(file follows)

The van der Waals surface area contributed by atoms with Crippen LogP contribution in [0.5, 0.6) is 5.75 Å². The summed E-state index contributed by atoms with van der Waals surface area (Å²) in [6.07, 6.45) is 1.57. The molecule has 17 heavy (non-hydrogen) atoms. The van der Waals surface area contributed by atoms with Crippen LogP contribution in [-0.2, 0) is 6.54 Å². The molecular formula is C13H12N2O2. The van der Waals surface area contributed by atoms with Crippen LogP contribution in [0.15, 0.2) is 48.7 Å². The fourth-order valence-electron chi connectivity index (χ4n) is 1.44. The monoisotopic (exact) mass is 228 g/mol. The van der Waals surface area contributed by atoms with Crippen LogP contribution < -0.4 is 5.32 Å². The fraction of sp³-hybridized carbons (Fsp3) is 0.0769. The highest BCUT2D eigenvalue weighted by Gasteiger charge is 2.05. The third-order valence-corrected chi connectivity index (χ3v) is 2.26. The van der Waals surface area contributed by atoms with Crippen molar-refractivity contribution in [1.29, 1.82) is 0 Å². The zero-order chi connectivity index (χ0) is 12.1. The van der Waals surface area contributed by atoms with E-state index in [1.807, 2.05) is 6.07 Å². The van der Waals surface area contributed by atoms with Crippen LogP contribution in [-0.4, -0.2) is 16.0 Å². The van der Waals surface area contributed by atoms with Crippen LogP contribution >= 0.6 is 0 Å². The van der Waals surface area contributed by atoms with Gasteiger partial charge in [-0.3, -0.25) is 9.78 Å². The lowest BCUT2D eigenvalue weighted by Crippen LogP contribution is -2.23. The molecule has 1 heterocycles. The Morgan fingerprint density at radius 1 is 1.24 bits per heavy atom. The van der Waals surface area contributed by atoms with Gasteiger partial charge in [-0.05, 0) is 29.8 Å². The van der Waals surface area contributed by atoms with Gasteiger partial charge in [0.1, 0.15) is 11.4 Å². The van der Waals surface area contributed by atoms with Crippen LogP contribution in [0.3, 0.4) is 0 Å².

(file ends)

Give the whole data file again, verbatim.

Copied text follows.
The van der Waals surface area contributed by atoms with Crippen LogP contribution in [0.5, 0.6) is 5.75 Å². The summed E-state index contributed by atoms with van der Waals surface area (Å²) in [6.07, 6.45) is 1.57. The molecule has 17 heavy (non-hydrogen) atoms. The van der Waals surface area contributed by atoms with Crippen LogP contribution in [-0.2, 0) is 6.54 Å². The molecular formula is C13H12N2O2. The van der Waals surface area contributed by atoms with Crippen LogP contribution in [0.15, 0.2) is 48.7 Å². The fourth-order valence-electron chi connectivity index (χ4n) is 1.44. The monoisotopic (exact) mass is 228 g/mol. The van der Waals surface area contributed by atoms with Crippen LogP contribution < -0.4 is 5.32 Å². The fraction of sp³-hybridized carbons (Fsp3) is 0.0769. The highest BCUT2D eigenvalue weighted by Gasteiger charge is 2.05. The third-order valence-corrected chi connectivity index (χ3v) is 2.26. The van der Waals surface area contributed by atoms with Crippen molar-refractivity contribution in [1.29, 1.82) is 0 Å². The zero-order chi connectivity index (χ0) is 12.1. The van der Waals surface area contributed by atoms with E-state index in [1.807, 2.05) is 6.07 Å². The van der Waals surface area contributed by atoms with Crippen LogP contribution in [-0.4, -0.2) is 16.0 Å². The van der Waals surface area contributed by atoms with Crippen LogP contribution >= 0.6 is 0 Å². The van der Waals surface area contributed by atoms with Gasteiger partial charge in [-0.3, -0.25) is 9.78 Å². The lowest BCUT2D eigenvalue weighted by Crippen LogP contribution is -2.23. The molecule has 1 heterocycles. The Morgan fingerprint density at radius 1 is 1.24 bits per heavy atom. The van der Waals surface area contributed by atoms with Gasteiger partial charge in [-0.05, 0) is 29.8 Å². The van der Waals surface area contributed by atoms with Gasteiger partial charge in [0.1, 0.15) is 11.4 Å². The van der Waals surface area contributed by atoms with Crippen LogP contribution in [0.3, 0.4) is 0 Å².